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South Carolina to provide free gun training classes under open carry bill passed by state Senate

COLUMBIA, S.C. (AP) — South Carolina would provide free gun training and allow anyone who can legally own a gun to carry their weapon in public under a bill that passed the state Senate on Thursday.

The training was a compromise that finally brought two weeks of debate to an end, convincing a handful of Republicans reluctant to allow open carrying of guns without encouraging the class currently needed to get a concealed weapons permit — a position that also worried a number of law enforcement leaders.

The bill was approved on a 28-15 vote. One Republican voted against it and one Democratic senator voted for it.

The proposal now returns to the House to see if they will agree to the Senate's changes.

Twenty-seven other states allow open carry of guns without a permit, including nearly every one in the Deep South.

Traditional gun-free zones like hospitals, schools and the Statehouse would remain as well as businesses that choose to ban weapons.

The Senate version of the bill also would require a statewide advertising campaign to let people know about the free concealed weapons permit training classes while also informing residents that guns can be carried openly by anyone 18 or over.

Supporters of the proposal also added enhanced penalties if someone is convicted of carrying a gun in a place weapons are prohibited and do not have the concealed weapons permit.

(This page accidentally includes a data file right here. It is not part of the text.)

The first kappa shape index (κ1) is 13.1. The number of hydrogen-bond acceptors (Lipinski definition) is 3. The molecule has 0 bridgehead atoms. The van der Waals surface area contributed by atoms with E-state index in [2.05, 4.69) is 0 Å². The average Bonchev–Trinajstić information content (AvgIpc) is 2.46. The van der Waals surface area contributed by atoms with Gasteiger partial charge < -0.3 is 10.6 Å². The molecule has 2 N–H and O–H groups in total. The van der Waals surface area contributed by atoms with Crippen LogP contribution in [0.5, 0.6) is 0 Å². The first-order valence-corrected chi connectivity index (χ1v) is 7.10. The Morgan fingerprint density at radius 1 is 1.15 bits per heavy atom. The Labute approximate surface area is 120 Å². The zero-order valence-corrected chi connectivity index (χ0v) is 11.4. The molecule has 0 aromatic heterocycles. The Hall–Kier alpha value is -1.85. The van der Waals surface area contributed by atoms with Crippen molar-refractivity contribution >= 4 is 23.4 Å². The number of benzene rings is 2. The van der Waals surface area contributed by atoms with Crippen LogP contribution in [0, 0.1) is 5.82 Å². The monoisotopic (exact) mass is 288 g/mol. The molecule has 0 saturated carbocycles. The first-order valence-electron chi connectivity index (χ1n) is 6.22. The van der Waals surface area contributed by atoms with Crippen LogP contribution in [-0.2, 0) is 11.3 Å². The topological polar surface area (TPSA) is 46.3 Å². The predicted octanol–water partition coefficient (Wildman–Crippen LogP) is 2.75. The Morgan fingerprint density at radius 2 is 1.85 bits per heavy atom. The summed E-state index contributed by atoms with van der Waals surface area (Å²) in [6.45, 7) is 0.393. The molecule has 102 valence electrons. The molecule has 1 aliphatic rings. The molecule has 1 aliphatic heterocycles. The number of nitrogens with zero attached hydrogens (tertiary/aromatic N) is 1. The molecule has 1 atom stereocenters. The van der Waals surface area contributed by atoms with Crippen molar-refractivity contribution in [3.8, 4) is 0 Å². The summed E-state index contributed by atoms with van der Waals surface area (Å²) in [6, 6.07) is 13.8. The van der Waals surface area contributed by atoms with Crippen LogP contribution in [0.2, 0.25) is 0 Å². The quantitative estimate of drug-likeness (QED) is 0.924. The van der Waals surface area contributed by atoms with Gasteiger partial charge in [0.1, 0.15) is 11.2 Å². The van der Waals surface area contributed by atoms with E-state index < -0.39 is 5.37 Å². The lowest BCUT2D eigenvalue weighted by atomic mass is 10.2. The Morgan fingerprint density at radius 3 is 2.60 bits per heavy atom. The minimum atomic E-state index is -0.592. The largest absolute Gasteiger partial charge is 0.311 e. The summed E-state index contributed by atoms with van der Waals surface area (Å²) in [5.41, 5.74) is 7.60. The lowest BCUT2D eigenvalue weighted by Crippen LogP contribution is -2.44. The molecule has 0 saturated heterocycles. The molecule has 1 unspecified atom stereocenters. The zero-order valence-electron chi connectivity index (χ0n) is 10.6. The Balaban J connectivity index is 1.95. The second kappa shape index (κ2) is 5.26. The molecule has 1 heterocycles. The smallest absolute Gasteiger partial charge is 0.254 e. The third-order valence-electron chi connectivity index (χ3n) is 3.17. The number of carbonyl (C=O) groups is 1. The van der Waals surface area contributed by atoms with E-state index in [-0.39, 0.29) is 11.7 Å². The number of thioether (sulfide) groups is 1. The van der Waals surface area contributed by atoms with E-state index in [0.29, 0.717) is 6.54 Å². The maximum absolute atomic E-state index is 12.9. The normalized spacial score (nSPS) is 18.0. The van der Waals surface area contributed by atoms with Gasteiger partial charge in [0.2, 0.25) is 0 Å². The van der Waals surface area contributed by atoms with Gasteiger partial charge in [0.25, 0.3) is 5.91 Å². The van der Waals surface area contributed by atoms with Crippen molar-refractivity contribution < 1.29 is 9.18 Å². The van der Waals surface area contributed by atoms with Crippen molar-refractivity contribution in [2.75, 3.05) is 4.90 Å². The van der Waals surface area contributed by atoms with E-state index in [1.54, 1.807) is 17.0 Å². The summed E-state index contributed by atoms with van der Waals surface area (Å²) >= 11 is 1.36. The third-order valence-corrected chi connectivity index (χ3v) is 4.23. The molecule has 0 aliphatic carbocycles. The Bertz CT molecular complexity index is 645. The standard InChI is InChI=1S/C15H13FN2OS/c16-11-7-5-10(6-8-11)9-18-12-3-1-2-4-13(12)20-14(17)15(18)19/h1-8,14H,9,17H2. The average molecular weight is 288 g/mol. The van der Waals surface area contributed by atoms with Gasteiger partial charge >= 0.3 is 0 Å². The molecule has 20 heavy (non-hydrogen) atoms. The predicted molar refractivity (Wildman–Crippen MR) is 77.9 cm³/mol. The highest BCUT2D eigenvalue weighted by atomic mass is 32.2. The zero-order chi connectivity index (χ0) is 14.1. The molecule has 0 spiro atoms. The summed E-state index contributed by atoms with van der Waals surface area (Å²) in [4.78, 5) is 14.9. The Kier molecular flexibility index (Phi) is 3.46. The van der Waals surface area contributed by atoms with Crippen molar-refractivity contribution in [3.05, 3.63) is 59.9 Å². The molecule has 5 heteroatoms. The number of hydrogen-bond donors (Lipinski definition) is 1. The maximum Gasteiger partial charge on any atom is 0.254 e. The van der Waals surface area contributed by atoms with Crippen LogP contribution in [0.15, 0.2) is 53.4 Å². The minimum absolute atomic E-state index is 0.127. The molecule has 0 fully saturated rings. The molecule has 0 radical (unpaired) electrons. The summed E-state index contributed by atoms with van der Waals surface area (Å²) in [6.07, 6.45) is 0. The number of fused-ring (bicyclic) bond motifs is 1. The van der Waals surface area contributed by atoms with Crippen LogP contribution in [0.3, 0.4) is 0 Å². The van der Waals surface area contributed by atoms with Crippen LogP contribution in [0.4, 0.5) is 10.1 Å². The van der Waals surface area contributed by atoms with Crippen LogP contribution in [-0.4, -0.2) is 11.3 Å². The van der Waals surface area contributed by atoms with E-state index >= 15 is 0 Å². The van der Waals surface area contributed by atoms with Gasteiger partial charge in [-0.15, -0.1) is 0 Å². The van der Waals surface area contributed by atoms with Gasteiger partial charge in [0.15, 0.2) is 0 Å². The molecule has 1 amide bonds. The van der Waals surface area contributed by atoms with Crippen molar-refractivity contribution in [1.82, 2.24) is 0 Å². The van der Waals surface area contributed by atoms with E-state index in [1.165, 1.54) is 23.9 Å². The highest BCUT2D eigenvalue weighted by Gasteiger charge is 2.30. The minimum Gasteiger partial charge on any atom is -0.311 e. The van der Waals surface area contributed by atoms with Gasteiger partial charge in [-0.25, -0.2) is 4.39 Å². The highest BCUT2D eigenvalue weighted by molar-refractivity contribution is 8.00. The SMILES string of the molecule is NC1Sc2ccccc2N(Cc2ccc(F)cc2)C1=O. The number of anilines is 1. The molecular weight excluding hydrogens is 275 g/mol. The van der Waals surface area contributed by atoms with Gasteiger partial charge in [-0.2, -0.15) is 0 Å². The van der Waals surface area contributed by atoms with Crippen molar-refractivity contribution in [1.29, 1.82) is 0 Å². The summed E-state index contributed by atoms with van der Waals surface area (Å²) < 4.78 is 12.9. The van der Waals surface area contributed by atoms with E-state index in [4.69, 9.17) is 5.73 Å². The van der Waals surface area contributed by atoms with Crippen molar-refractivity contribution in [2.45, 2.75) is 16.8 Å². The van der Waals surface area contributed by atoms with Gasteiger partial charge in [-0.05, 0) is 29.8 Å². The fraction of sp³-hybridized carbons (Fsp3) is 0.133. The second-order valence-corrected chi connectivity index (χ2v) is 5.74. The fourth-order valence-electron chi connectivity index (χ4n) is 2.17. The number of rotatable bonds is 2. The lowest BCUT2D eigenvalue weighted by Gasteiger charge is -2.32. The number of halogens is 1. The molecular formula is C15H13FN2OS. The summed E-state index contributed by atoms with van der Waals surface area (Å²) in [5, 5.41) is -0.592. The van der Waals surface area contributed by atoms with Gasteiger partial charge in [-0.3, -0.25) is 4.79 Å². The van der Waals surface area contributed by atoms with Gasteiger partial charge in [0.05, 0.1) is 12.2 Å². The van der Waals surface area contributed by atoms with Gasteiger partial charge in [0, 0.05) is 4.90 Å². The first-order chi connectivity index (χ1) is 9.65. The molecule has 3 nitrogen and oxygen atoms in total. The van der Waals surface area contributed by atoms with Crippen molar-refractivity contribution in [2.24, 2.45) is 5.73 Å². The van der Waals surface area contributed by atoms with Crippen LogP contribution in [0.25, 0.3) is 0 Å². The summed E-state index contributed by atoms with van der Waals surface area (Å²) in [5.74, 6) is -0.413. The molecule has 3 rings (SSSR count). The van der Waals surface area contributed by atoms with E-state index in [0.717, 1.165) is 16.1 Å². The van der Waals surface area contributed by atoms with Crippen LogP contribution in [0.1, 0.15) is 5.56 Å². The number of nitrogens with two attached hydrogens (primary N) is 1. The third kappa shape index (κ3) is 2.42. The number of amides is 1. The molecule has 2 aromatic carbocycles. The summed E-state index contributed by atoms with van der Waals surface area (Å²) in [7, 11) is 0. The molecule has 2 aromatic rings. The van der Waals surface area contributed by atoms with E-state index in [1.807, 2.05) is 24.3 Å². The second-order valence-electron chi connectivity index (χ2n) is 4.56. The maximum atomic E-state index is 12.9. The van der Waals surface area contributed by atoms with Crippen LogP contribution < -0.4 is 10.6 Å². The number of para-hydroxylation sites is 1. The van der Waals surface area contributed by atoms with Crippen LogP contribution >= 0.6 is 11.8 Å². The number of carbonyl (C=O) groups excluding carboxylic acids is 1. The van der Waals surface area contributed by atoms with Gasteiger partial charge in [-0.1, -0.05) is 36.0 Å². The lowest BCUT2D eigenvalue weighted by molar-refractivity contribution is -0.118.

Allowing open carry of weapons has been a goal of Republican Sen. Shane Martin since he was elected to the Senate in 2008. He said the bill isn't exactly what he wanted, but it is close and compromise was needed to get it passed.

“I don’t think it's going to cause as many problems as they think it’s going to because the one thing we have to remember is the criminals are always going to be carrying,” the senator from Spartanburg County said.

Opponents to the compromise reached at 11:45 p.m. Wednesday were still stunned as the final vote came up about 15 hours later.

They were almost all Democrats and said Republicans wanted to spend millions of dollars on gun training and promoting people to buy weapons while rejecting Medicaid expansion or expanding summer feeding programs for poor children because it is too expensive.

“I think what we're doing today is going to turn our state into the Wild, Wild West. No licenses, no training, inadequate background checks,” said Sen. Mia McLeod of Columbia, an independent who often votes with Democrats.

Some conservatives were initially torn by the weight of a number of law enforcement leaders who said they worry about armed people with a lack of training as well as officers arriving at shooting scenes where they might encounter a number of armed people as they try to assess who is a threat and who is trying to help.

The bill includes new state penalties of at least five years when a felon is convicted of a crime using a gun. Police had been imploring for this proposal for years and its inclusion in the open carry bill was seen as a compromise.

Republican South Carolina Gov. Henry McMaster also has been urging lawmakers to pass the new penalties and asked the House to approve the Senate bill and get it to his desk as soon as possible.

Republican Senate Majority Leader Shane Massey if Edgefield said the bill likely wouldn't have passed without the free training and another proposal that would add up to an additional three years in prison for someone convicted of a gun crime who has not taken the concealed weapons permit class.

Massey didn’t get a formal estimate on how much it will cost to have at least two free training classes a week in each of the state’s 46 counties. Based on the number of concealed weapons permits issued in the state each year, he estimated it would cost at least $4 million.